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Friday, February 4, 2011

Taxis In NYC

Hailing a cab in New York City should be easy. It is easy for all those that are bipedal. If you ever want an exercise in frustration I suggest you use a wheelchair and try hailing cab. Good luck with that effort. I for one have given up. I refuse to give my money to rude cab drivers. Every experience I have had with cab drivers in the city has been overwhelmingly negative. Last time i took a cab the driver spent the entire ride telling me what a hassle it was to "help" a person like me, that he lost time "helping" me, and that they should have "special" taxis for people like me. I told this man I would be thrilled to use a "special" taxi but of the 13,237 yellow cabs only 230 are wheelchair-accessible. Gee no wonder i have trouble.

The situation hailing a cab in NYC is unlikely to get better any time soon. The city is in the process of choosing the cab of the future and of the three finalists only one is accessible. It is unlikely this accessible cab will be chosen. The city has suggested and had a stealth experimental dispatching number people with a disability could call when they needed a taxi This was in the estimation of the city a reasonable accommodation. If this is reasonable to you I think we have vastly different interpretation of the word. Now Senator Tom Harkin has backed the accessible taxi. This is great but for one thing--Harkin is from Iowa not New York. I applaud Harkin's support but doubt it will do much good. I wish I had an answer to the problem of hailing cabs in New York and other cities such as Chicago. I do know other cities present no problems--mostly Western cities such as Seattle and San Francisco. I also know cities like London present no problems either. Perhaps we need to study the issue of why--why is this a problem in some cities and not an issue in others. In the meantime i will continue to use MTA buses that provide slow but reliable service.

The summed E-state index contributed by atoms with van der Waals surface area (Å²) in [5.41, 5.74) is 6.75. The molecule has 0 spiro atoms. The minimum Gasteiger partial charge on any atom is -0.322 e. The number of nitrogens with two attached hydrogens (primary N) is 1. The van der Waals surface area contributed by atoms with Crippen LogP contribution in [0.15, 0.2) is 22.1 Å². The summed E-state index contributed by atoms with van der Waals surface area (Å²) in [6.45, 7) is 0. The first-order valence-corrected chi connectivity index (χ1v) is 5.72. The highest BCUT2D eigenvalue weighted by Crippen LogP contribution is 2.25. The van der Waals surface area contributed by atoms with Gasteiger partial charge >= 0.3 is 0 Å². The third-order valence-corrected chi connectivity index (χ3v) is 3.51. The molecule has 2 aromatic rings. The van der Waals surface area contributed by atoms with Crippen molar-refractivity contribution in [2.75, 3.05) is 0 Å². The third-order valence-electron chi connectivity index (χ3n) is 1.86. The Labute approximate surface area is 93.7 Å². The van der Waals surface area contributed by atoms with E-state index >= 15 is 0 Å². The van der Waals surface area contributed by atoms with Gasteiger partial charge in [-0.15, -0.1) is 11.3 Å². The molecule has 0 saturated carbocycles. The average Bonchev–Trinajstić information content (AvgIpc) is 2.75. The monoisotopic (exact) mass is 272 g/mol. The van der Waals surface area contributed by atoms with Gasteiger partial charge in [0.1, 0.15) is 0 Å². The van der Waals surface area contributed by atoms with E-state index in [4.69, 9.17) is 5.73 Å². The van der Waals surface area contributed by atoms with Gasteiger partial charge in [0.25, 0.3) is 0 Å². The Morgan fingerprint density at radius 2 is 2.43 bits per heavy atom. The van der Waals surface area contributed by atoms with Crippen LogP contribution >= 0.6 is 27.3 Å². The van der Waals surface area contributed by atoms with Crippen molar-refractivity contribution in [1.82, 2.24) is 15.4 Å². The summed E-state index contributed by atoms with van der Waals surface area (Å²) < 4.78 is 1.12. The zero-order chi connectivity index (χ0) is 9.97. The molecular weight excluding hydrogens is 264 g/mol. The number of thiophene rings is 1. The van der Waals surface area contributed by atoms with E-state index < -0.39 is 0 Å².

Unknown said...

I have never had a problem taking a taxi in my area.
Here the cab drivers are not permitted to help a person up and down a ramp but they will assist a person to the taxi on a safe walkway.
So far I have been lucky in having my chair placed by the cab driver in the trunk since it is collapsible.
New York City is rougher.
A chair with wheels that detach can be placed in the back seat. However they are extremely expensive.
A chair is like a cane or a piece of luggage. Chairs can easily be placed in the trunk in less than a minute. My concerns about a cab driver placing a chair in the trunk is that the chair could be damaged on purpose to discourage usage.
Any person, cab driver included, who passes derogatory comments can be charged with discrimination, violating the rights of the disabled, harassment, and anything else your attorney feels is feasible.
Until you heal to the point that you can sit for an hour, a taxi ride is dangerous to your health. Some people are going to have to take the taxis, endure the insults and chance their chair being damaged. Publicity will then be necessary along with lawsuits.

H said...

Bill, that just sucks. I always thought my hometown (NYC) was the best in transport... until I needed accessible taxis. NYC truly sucks at that. Worse the city is thinking of giving people who need access-a-ride taxi fare instead. That wouldn't work well unless you could easily hail and use a regular taxi.

If I have my service dog with me I can't even hail a cab alone because none of them will stop for me. The only place in the city I can get a cab alone is the stand at Madison Square Garden. A recent change in my health means that places I would normally walk/stand with my cane, I really need a wheelchair now. The thought of trying get transport around NYC in my TiLite gives me a headache.

Just the thought of getting around my college gives me a headache. Recently the disability people at my college decided wheelchairs are personal property and if you need rides from public safety (because of your disability) the officers can't be required to transport your wheelchair as well. The service is similar to an on-campus taxi service for students with disabilities. I can just imagine the level of complaining to be endured if I wanted to instant on being transported. Totally not worth it. I'm pretty sure this is not legal and plan to see if it can be addressed within my civil rights complaint against them.

I'm in full agreement that opting out is sometimes the only sane solution.